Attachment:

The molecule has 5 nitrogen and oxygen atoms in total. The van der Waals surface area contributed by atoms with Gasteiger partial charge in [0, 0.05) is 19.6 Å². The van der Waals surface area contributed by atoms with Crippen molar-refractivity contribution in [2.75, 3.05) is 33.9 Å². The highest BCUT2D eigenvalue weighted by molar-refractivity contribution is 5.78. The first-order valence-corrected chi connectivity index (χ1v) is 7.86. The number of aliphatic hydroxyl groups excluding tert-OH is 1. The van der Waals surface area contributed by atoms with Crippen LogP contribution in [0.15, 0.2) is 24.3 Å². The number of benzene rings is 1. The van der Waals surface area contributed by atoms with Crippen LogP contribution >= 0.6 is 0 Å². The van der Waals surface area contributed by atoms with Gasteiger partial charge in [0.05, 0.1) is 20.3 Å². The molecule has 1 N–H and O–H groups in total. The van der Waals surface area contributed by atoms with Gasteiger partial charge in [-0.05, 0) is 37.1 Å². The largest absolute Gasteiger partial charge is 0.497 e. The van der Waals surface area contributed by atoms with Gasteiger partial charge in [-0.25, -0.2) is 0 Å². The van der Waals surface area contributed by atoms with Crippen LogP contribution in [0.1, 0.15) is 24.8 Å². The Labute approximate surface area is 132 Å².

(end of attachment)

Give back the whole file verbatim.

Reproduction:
The molecule has 5 nitrogen and oxygen atoms in total. The van der Waals surface area contributed by atoms with Gasteiger partial charge in [0, 0.05) is 19.6 Å². The van der Waals surface area contributed by atoms with Crippen molar-refractivity contribution in [2.75, 3.05) is 33.9 Å². The highest BCUT2D eigenvalue weighted by molar-refractivity contribution is 5.78. The first-order valence-corrected chi connectivity index (χ1v) is 7.86. The number of aliphatic hydroxyl groups excluding tert-OH is 1. The van der Waals surface area contributed by atoms with Crippen LogP contribution in [0.15, 0.2) is 24.3 Å². The number of benzene rings is 1. The van der Waals surface area contributed by atoms with Crippen LogP contribution >= 0.6 is 0 Å². The van der Waals surface area contributed by atoms with Gasteiger partial charge in [0.05, 0.1) is 20.3 Å². The molecule has 1 N–H and O–H groups in total. The van der Waals surface area contributed by atoms with Gasteiger partial charge in [-0.05, 0) is 37.1 Å². The largest absolute Gasteiger partial charge is 0.497 e. The van der Waals surface area contributed by atoms with Gasteiger partial charge in [-0.25, -0.2) is 0 Å². The van der Waals surface area contributed by atoms with Crippen LogP contribution in [0.1, 0.15) is 24.8 Å². The Labute approximate surface area is 132 Å².